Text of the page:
The filmmaker says his own biggest takeaway from making Nasir was learning that one must give time for things to grow. “We shot for only 20 days, but we invested four years on the film altogether. The acclaim the film has been getting shows the importance of giving it the time it needed to come alive.”
Awards, acclaim and BAFTA Breakthrough selection
Since its premiere at IFFR, Nasir has won several international awards, including the NETPAC award for Best Asian Film at IFFR, the Grand Prix at the 14th Andrei Tarkovsky Zerkalo International Film Festival in Russia, the Golden Wood in the Asian Arthouse Film Festival 2021 in Kolkata, and now, the award at NYIFF.
In addition to this, Arun is also one among 10 talents selected by the British Academy of Film and Television Arts (BAFTA) for their Breakthrough India 2020-21 initiative. It is a one-year-long mentorship and guidance program, where candidates will receive one-to-one mentoring, global networking opportunities, free access to BAFTA events and screenings for 12 months, as well as full BAFTA membership.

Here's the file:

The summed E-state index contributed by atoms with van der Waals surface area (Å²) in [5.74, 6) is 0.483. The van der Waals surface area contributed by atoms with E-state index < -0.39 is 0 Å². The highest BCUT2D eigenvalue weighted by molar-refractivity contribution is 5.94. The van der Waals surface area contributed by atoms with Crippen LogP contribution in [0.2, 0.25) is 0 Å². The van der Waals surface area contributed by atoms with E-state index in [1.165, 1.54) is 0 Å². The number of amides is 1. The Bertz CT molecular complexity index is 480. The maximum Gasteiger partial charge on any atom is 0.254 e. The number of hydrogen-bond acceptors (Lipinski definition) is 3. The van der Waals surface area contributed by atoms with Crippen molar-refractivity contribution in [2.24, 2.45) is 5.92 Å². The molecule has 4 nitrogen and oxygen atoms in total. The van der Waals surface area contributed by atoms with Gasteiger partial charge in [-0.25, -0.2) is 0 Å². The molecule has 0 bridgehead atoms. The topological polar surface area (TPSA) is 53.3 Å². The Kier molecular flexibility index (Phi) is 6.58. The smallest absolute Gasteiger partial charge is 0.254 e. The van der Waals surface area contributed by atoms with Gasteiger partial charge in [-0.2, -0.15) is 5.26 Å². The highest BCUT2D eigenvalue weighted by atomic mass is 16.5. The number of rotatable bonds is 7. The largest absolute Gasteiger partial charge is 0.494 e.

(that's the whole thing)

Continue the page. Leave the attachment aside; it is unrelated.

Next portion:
“I chanced upon the application and found myself eligible,” Arun tells us. “I did not expect to get it since it has people from gaming, films, and television. But I wanted to try anyway since last year was a breakthrough for me with Nasir and so I applied. With eminent members on the jury like Mira Nair and AR Rahman associated with the initiative, it’s good to be selected.”
Arun feels it will give him an opportunity to establish networks with international film industries and connect with mentors.
The filmmaker says he is currently scripting his next film, which will be set in his hometown.
“Having made two films, I’ve found that writing, shooting, and editing a film are all creative challenges I enjoy. Distributing a film is the hard part. It is a challenge to find the right producers,” he confesses. But with independent filmmaking in Tamil Nadu on the rise and filmmakers like him gaining recognition globally, Arun remains hopeful that this will change.